Kataryna Wolczuk

Nota: Este archivo abarca los artículos publicados por el autor desde el 1 de diciembre de 2007. Para fechas anteriores realice una búsqueda entrecomillando su nombre.

Volodymyr Zelenskyy attends a ceremony welcoming Ukrainians who were freed by pro-Russian rebels during a prisoner exchange. Photo: Getty Images.

One of the key messages at the heart of Volodymyr Zelenskyy’s presidential campaign in 2019 was a very simple one: peace in Donbas, the war-torn region of Ukraine where Russian-supported separatists continue to fight a war against the Kyiv government. Zelenskyy’s message was based on the assumption that if a ceasefire could be respected, and all Ukrainian prisoners-of-war could return home, then peace would have been achieved.

Nine months after Zelenskyy’s inauguration and two months after his first Normandy Four summit (which brings together Germany and France with Ukraine and Russia to discuss Donbas), it appears more likely that this approach will lead Ukraine into a Russian trap.…  Seguir leyendo »

EU and Ukraine flags in Lviv town hall. Photo via Getty Images.

Since the Euromaidan revolution in the winter of 2013–14, the EU has adopted a significantly more strategic approach to reform in Ukraine, in order to address fundamental weaknesses within Ukrainian state institutions.

The EU Commission of 2014–19 launched a number of major innovations to support Ukraine, which represented a step-change in EU support for domestic reforms in a neighbouring country.

The most significant of these was the creation of the Support Group for Ukraine (SGUA), a special taskforce for delivering assistance and supporting Ukraine, which became operational during Jean-Claude Juncker presidency of the Commission. The SGUA, led by Peter Wagner since 2016, consists of 35-40 officials who have developed an in-depth knowledge of Ukraine and have experimented with new approaches in supporting reforms.…  Seguir leyendo »

Poland's Foreign Minister Witold Waszczykowski and his counterpart from Ukraine Pavlo Klimkin meet in Warsaw in March. Photo: Getty Images.

Since the launch of the Eastern Partnership in 2009, Poland has been the most important member state in driving the engagement with the EU’s eastern neighbours: Armenia, Azerbaijan, Georgia, Moldova and Ukraine. But as the 4th bi-annual summit begins, Poland has seemingly abandoned its former policy, risking the political and economic development of these important partners, and in particular, the stability and integrity of Ukraine.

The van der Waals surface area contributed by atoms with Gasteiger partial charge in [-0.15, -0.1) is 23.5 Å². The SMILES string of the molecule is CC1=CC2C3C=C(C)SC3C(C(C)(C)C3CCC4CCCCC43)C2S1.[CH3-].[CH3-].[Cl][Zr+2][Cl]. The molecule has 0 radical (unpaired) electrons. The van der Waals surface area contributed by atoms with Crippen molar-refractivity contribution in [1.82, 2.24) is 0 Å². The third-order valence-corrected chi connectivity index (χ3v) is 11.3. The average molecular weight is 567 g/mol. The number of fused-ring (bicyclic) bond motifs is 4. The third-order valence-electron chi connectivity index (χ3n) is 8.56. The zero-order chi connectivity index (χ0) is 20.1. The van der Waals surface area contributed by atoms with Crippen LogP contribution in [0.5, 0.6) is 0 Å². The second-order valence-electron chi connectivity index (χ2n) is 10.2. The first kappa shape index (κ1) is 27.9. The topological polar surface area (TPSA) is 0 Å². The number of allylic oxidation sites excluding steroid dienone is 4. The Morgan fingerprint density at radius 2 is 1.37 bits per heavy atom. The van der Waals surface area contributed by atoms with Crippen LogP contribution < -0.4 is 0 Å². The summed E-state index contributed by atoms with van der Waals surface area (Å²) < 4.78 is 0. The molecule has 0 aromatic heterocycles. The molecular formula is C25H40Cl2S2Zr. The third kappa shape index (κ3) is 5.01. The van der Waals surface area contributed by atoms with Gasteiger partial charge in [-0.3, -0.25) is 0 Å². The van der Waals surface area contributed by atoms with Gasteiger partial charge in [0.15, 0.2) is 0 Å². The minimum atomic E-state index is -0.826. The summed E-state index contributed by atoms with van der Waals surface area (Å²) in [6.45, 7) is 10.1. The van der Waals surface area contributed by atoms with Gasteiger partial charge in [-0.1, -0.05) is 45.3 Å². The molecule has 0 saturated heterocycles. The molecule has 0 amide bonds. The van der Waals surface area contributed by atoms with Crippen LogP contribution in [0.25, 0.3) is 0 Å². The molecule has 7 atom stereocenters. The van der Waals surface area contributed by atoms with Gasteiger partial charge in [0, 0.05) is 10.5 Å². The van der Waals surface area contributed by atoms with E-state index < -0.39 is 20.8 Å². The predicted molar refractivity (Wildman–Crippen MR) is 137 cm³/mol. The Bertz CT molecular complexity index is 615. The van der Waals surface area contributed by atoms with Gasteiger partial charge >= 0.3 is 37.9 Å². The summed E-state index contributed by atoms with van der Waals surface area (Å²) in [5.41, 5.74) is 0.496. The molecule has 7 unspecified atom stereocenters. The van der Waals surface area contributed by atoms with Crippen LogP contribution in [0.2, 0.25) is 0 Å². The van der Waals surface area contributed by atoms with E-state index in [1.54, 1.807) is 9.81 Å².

At the operational level, Polish diplomats and experts continue to contribute: Poland has the most impressive expertise on the post-Soviet countries in Europe and many think-tanks are working hard to promote closer ties. But the Polish political leadership is not only hesitant to promote the policy, it has seemed at times directly antagonistic to it, by, for example, re-stoking historical tensions with Ukraine, traditionally the most important of these relationships.…  Seguir leyendo »

An anti-government protester raises a European flag at the Maidan in Kyiv on 9 December 2013. Photo: Getty Images.

The mass protests of 2014 put the EU in the centre of reform efforts in Ukraine. The Association Agreement, support of which was the locus of the initial demonstrations, has become the blueprint for the country’s reformers, who believe that pursuing integration with the EU offers Ukraine the best (and only) pathway for modernization and economic growth.

But there is a mismatch between the very political impact of the reforms required by the Association Agreement and the technocratic approach the EU takes to such issues. This disconnect is putting Ukraine’s chances for a more European future in jeopardy.

A big job

There is some recognition on the part of the EU about the daunting task the implementation of the agreement presents.…  Seguir leyendo »

An employee walks through the scrap metal area at the Zaporizhstal steel plant in Ukraine on 14 October 2013. Photo via Getty Images.

Yesterday, President Vladimir Putin ordered the abolition of Russia’s free trade regime with Ukraine. He had been threatening to do so since 2011 as a response to the harm Russia claimed it would suffer from the implementation of Deep and Comprehensive Free Trade Agreement (DCFTA) between Ukraine and the EU. To avert this scenario, last year the EU and Ukraine agreed to suspend the DCFTA until December 2015 and initiate trilateral negotiations.

In essence, Russia’s objections to Ukraine’s DCFTA are political rather than economic. The allegations of economic harm resulting from the DCFTA remain poorly justified and spurious. Trade problems lend themselves to resolution through, for example, the application of the WTO’s rules of origin requirements.…  Seguir leyendo »